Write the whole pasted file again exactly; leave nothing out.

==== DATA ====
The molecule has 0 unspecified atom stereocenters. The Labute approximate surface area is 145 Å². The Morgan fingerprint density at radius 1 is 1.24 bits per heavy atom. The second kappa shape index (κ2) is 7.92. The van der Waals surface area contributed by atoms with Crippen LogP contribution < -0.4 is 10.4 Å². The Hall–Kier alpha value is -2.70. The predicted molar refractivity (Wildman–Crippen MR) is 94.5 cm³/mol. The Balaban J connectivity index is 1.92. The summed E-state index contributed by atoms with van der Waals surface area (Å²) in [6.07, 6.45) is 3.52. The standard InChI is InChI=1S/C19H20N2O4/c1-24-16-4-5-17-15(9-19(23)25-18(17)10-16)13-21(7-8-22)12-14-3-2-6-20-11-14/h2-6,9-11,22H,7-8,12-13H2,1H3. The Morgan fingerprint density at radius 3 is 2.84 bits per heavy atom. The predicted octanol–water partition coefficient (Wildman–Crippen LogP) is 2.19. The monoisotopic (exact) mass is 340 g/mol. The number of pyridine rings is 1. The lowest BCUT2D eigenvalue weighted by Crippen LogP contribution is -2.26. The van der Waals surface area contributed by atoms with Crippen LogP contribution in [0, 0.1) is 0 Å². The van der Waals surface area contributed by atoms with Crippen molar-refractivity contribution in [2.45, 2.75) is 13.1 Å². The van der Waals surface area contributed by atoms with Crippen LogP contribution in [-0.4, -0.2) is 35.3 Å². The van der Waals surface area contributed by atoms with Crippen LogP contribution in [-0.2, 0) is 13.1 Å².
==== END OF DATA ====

The molecule has 0 unspecified atom stereocenters. The Labute approximate surface area is 145 Å². The Morgan fingerprint density at radius 1 is 1.24 bits per heavy atom. The second kappa shape index (κ2) is 7.92. The van der Waals surface area contributed by atoms with Crippen LogP contribution < -0.4 is 10.4 Å². The Hall–Kier alpha value is -2.70. The predicted molar refractivity (Wildman–Crippen MR) is 94.5 cm³/mol. The Balaban J connectivity index is 1.92. The summed E-state index contributed by atoms with van der Waals surface area (Å²) in [6.07, 6.45) is 3.52. The standard InChI is InChI=1S/C19H20N2O4/c1-24-16-4-5-17-15(9-19(23)25-18(17)10-16)13-21(7-8-22)12-14-3-2-6-20-11-14/h2-6,9-11,22H,7-8,12-13H2,1H3. The Morgan fingerprint density at radius 3 is 2.84 bits per heavy atom. The predicted octanol–water partition coefficient (Wildman–Crippen LogP) is 2.19. The monoisotopic (exact) mass is 340 g/mol. The number of pyridine rings is 1. The lowest BCUT2D eigenvalue weighted by Crippen LogP contribution is -2.26. The van der Waals surface area contributed by atoms with Crippen LogP contribution in [0, 0.1) is 0 Å². The van der Waals surface area contributed by atoms with Crippen molar-refractivity contribution in [2.45, 2.75) is 13.1 Å². The van der Waals surface area contributed by atoms with Crippen LogP contribution in [-0.4, -0.2) is 35.3 Å². The van der Waals surface area contributed by atoms with Crippen LogP contribution in [-0.2, 0) is 13.1 Å².